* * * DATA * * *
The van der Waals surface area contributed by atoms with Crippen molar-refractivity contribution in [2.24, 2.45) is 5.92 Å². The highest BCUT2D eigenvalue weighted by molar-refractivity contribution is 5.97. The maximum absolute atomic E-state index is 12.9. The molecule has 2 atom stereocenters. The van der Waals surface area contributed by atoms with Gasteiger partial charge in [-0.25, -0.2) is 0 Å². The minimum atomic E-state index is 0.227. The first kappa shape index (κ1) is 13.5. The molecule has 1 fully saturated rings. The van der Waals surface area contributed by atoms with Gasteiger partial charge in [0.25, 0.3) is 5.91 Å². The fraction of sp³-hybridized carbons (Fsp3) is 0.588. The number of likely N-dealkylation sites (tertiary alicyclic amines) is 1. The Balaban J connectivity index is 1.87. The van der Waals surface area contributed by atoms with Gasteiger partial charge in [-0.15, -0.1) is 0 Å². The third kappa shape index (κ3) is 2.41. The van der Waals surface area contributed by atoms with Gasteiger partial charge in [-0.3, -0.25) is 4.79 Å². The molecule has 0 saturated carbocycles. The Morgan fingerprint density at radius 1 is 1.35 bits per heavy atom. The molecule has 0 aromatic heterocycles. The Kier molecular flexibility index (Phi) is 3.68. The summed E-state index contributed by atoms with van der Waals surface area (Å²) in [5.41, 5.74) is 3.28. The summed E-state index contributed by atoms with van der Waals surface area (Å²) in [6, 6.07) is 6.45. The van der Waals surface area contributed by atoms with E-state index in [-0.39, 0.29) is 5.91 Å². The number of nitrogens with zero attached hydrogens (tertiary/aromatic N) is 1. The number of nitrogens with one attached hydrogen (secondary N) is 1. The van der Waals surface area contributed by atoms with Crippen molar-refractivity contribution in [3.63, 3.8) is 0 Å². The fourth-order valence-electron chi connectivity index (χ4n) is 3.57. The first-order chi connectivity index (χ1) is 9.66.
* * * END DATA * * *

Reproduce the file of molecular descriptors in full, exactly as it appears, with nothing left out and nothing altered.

The van der Waals surface area contributed by atoms with Crippen molar-refractivity contribution in [2.24, 2.45) is 5.92 Å². The highest BCUT2D eigenvalue weighted by molar-refractivity contribution is 5.97. The maximum absolute atomic E-state index is 12.9. The molecule has 2 atom stereocenters. The van der Waals surface area contributed by atoms with Gasteiger partial charge in [-0.25, -0.2) is 0 Å². The minimum atomic E-state index is 0.227. The first kappa shape index (κ1) is 13.5. The molecule has 1 fully saturated rings. The van der Waals surface area contributed by atoms with Gasteiger partial charge in [0.25, 0.3) is 5.91 Å². The fraction of sp³-hybridized carbons (Fsp3) is 0.588. The number of likely N-dealkylation sites (tertiary alicyclic amines) is 1. The Balaban J connectivity index is 1.87. The van der Waals surface area contributed by atoms with Gasteiger partial charge in [-0.15, -0.1) is 0 Å². The third kappa shape index (κ3) is 2.41. The van der Waals surface area contributed by atoms with Gasteiger partial charge in [-0.3, -0.25) is 4.79 Å². The molecule has 0 saturated carbocycles. The Morgan fingerprint density at radius 1 is 1.35 bits per heavy atom. The molecule has 0 aromatic heterocycles. The Kier molecular flexibility index (Phi) is 3.68. The summed E-state index contributed by atoms with van der Waals surface area (Å²) in [5.41, 5.74) is 3.28. The summed E-state index contributed by atoms with van der Waals surface area (Å²) in [6, 6.07) is 6.45. The van der Waals surface area contributed by atoms with E-state index in [-0.39, 0.29) is 5.91 Å². The number of nitrogens with zero attached hydrogens (tertiary/aromatic N) is 1. The number of nitrogens with one attached hydrogen (secondary N) is 1. The van der Waals surface area contributed by atoms with Crippen molar-refractivity contribution in [3.63, 3.8) is 0 Å². The fourth-order valence-electron chi connectivity index (χ4n) is 3.57. The first-order chi connectivity index (χ1) is 9.66.